Recently, a client planned to attend an upcoming IEP meeting for their child who received school services in a private school and Applied Behavior Analysis (ABA) Therapy from a private provider. The client did not want the ABA provider to attend the IEP meeting. Instead, they asked the ABA provider to submit a report that would be reviewed in the meeting.
The ABA provider informed the client that he was unable to submit a report for a meeting that he could not intend. He cited the BACB Guidelines for Responsible Conduct. The client became very upset and even said “Other BCBAs have done this, why can’t you?”
As a BCBA, we must follow the Guidelines established by the Behavior Analysis Certification Board (BACB). As Augustine of Hippo states, “Right is right, even if no one is doing it.”
The BACB Guideline 3.02 specifies what is expected of BCBAs with regards to their assessments. Specifically:
3.03 Explaining Assessment Results.
“Unless the nature of the relationship is clearly explained to the person being assessed in advance and precludes provision of an explanation of results (such as in some organizational consultation, some screenings, and forensic evaluations), behavior analysts ensure that an explanation of the results is provided using language that is reasonably understandable to the person assessed or to another legally authorized person on behalf of the client. Regardless of whether the interpretation is done by the behavior analyst, by assistants, or others, behavior analysts take reasonable steps to ensure that appropriate explanations of results are given.”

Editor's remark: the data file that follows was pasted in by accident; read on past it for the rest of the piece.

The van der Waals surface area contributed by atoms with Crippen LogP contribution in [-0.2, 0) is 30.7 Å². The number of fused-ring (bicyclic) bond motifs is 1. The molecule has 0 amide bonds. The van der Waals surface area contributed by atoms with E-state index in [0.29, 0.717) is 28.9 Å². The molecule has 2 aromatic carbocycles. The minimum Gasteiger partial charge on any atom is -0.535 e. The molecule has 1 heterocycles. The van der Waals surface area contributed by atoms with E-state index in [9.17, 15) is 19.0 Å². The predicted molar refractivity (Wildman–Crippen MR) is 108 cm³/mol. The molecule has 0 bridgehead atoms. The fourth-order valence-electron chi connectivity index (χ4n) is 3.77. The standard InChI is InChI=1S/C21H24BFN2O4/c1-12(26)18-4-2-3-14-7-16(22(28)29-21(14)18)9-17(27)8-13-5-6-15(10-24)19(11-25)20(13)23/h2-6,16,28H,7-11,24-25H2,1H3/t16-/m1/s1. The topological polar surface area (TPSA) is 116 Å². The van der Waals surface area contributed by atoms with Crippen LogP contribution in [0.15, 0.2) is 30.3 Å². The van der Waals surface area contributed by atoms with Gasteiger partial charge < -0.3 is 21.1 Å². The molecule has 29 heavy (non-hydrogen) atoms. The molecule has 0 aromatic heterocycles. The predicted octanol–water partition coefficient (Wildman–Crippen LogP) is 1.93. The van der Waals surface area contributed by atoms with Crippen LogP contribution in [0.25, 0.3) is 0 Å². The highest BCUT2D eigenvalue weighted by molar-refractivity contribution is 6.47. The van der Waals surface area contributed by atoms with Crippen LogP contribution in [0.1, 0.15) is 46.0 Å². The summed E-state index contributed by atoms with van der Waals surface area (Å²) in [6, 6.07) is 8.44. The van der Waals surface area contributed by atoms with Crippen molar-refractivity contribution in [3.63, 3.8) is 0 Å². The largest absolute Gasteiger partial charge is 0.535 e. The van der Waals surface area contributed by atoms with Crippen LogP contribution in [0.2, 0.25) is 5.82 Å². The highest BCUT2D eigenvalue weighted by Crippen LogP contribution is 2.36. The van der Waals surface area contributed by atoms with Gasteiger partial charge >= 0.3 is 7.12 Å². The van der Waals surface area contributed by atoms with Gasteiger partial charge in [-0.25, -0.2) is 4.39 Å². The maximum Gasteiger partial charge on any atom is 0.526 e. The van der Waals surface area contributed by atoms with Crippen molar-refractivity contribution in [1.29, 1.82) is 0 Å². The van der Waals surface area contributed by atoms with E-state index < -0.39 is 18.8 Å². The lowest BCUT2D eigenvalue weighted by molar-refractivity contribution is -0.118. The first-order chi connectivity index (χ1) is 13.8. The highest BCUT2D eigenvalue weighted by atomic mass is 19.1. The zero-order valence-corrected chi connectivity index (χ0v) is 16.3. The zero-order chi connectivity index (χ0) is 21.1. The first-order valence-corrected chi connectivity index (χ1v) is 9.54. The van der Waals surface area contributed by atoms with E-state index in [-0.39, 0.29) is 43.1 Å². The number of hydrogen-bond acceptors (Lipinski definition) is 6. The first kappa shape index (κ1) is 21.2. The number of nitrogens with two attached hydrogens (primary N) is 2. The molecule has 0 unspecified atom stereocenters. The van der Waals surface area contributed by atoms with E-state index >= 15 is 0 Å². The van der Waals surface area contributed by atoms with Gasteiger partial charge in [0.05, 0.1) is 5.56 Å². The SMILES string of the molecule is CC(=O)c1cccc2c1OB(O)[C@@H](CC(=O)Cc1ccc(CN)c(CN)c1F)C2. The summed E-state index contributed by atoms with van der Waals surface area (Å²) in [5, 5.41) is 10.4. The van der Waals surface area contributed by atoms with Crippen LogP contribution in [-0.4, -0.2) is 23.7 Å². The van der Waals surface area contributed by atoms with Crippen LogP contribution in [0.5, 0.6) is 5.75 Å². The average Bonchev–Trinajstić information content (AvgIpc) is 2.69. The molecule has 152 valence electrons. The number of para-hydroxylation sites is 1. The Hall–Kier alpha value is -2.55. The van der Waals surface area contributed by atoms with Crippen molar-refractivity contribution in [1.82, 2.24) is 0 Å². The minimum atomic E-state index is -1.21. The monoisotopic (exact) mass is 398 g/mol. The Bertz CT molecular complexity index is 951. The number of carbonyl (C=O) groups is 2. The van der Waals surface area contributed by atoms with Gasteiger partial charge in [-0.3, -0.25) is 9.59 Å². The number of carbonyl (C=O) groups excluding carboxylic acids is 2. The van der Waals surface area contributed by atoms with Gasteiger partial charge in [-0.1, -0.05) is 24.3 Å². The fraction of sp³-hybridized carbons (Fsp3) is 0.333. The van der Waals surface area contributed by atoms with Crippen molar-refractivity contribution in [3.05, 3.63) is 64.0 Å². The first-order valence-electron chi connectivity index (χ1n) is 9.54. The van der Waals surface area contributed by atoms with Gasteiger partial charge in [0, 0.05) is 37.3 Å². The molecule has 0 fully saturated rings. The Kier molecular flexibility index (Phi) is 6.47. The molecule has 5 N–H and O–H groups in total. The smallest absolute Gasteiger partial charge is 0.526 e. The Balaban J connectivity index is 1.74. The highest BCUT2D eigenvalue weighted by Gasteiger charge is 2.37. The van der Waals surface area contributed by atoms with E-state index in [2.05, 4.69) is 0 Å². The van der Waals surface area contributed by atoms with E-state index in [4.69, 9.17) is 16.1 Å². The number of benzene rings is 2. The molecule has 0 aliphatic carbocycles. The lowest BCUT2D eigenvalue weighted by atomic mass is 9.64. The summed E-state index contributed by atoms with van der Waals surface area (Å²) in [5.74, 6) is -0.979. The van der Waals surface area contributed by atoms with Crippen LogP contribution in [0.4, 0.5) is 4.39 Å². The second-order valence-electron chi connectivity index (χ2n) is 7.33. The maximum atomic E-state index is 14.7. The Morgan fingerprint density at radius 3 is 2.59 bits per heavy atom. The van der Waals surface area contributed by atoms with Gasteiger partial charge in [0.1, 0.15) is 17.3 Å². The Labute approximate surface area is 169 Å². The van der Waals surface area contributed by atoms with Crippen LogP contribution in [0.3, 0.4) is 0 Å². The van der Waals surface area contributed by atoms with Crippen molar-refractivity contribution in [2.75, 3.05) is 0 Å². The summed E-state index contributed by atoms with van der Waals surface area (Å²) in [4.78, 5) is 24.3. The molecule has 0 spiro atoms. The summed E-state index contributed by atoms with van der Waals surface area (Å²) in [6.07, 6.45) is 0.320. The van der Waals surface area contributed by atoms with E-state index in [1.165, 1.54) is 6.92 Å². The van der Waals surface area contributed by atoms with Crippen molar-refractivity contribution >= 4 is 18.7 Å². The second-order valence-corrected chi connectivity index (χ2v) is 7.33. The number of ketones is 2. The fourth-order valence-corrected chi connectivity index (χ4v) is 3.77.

If a BCBA cannot attend a meeting where his report is reviewed, how can he ensure that the report is interpreted appropriately as the Guidelines state? The BCBA has several options:
- Have another appropriately trained BCBA go in his place
- Have an appropriately trained BCaBA attend his place
- Offer to call in to explain the results
- Meet separately from the meeting to review the results
Practicing BCBAs have many job responsibilities and obligations. We are often faced with difficult decisions as a result of those responsibilities. It is imperative that we know our Guidelines for Responsible Conduct and that we follow them to the best of our ability.